"Greystoke may be the kid I love the most, but I was eight months' pregnant with Personal Best, so that's the kid I had to save," said Towne. Part of the $1 million that Towne received for Greystoke was put in escrow to be held against any money he went over budget on Personal Best. Towne later said he was practically broke. "Nobody can believe how mucked up financially you can be by these studio guys. But a cab driver in New York who doesn't get tipped gets more sympathy than any Hollywood writer." Personal Best was a box office flop.[12]

In 2010 Towne said losing Greystoke was "then, is now, and always will be the biggest creative regret of my life."[13]

Hugh HudsonEdit

A new director became attached to the project - Hugh Hudson whose debut feature Chariots of Fire had been a surprise box office hit. "Towne's script was brilliant," said Hudson. "It was only half finished and overlong but all the jungle stuff was there and it was fascinating. I said yes at once."[3]

Hudson was going to make the film with his Chariots producer, David Puttnam and Rick Baker signed to do apes.[14]

Puttnam eventually pulled out and went off to produce Local Hero instead. "After looking into it carefully I felt it needed a more experienced producer," he said. "I've never worked with special effects and frankly they terrify me. And on that film you need someone who's done that. I'd have been learning on the job and that could have proved expensive and one of the things I rely on is people's belief that I can deliver good value for money. I had this awful vision of Greystoke going over budget and my whole reputation going down the drain."[15]

Hudson said, "I think he [Puttnam] felt he had lost control because it was a studio picture set up by Semel and Daly and they wanted to deal directly with me, and he had this other film going, The Killing Fields, that he probably wanted to do more. Stanley Canter [who’s credited as producer alongside Hudson] had a deal with Warners and the Edgar Rice Burroughs estate, but he wasn’t involved in the making of the film."[2]

Hudson had the script revived by Michael Austin. They spent nine months on it.[2]

Hudson said the film was "about Adam and Eve, the Garden of Eden. It's about the loss of innocence and about the evolutionary urge. This boy is discovered by a Belgian, d'Arnot, and he's taught language. Up to that point he's very contented, but d'Arnot is the snake in the myth. He gives him the word, and from that point you could say he's lost. The question is, does he have to go on to join society, or not? The story asks you to consider how society lives, halfway between the apes and the angels, aspiring to go up yet coming from down there. It's about the battle of nature and nurture, nature and culture - a dilemma, a terrible dichotomy in us all. It's about the freedom of the jungle and the distortions and strictures of society, and how perhaps we can't do without either of them. There's not enough nature in society, and maybe not enough society in nature. The thing is about that sort of balance, which is so tender, so difficult to achieve, yet so essential to all of us. It's about two opposing forces, which shouldn't be opposing at all."[16]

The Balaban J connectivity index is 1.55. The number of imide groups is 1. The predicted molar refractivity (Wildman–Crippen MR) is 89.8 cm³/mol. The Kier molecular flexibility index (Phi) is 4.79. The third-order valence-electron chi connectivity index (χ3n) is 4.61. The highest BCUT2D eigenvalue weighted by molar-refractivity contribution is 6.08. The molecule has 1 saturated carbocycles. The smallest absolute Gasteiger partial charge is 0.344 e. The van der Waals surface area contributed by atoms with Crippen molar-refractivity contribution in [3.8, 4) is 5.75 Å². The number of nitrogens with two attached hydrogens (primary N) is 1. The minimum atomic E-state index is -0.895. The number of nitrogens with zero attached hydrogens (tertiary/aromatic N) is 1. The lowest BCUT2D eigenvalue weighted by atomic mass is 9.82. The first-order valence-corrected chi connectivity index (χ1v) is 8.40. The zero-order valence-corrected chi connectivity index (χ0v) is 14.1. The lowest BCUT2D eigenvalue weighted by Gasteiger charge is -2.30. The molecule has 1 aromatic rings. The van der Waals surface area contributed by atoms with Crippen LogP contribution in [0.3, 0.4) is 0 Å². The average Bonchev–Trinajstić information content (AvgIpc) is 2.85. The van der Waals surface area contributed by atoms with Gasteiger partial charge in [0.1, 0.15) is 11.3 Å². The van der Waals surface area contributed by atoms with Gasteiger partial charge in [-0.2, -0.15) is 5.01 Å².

Towne had done tests involving real apes but Hudson felt this was too difficult and decided to use humans in ape costumes.[2]

ProductionEdit

CastingEdit

Hudson wanted to cast unknowns as Tarzan and Jane. "They are complete innocents, and therefore somebody new is more acceptable to the audience than a face you know. They also represent the innocent side of ourselves, and we should be able to identify with them. So Tarzan is what we might be, if we had lived like that: light, lithe, every muscle used, but not rippling like a Charles Atlas."[16]

Hudson tested four people as Tarzan: a Danish ballet dancer, Julian Sands, Viggo Mortensen and Christopher Lambert. Hudson said it came down to Lambert and Mortensen. "I just felt that Christopher was the right person. He had this strange quality — somehow, because he was myopic, when he took his glasses off, he couldn’t really see properly so he would seem to look through you into the distance."[2]

Andie MacDowell made her film debut as Jane. "The camera loves her, and I just felt she was the right person," said Hudson. "Of course it's a risk, but then the whole project is a risk. If I'm a good director I'll get the performance I want out of her."[16]

PreparationEdit

Hudon used Dr. Earl Hopper, the American author of Social Mobility, as an adviser on the film's psychological and social plausibility. He also used Professor Roger Fouts of the Central Washington University, a primatologist who has successfully instructed chimpanzees in sign language for the deaf.[16]

"Tarzan is everyman, and he is also everyman's idealized projection of himself," said Hudson. "We all aspire to be how he is, morally and physically. We'd all love to have that body, be wild, swing in the trees, and get the ideal woman, who is Jane. And all that, all that meaning, is dressed up in a terrific 'Boys Own' story, a marvelously exciting adventure yarn."[16]

ShootingEdit

Filming started in November 1982.[17]

The film was shot in Korup National Park in western Cameroon and in Scotland. Several great houses in the UK were used for the Greystoke family seat:[18]

Greystoke was the first Hollywood film to be shot in the Super Techniscope format.

Post-productionEdit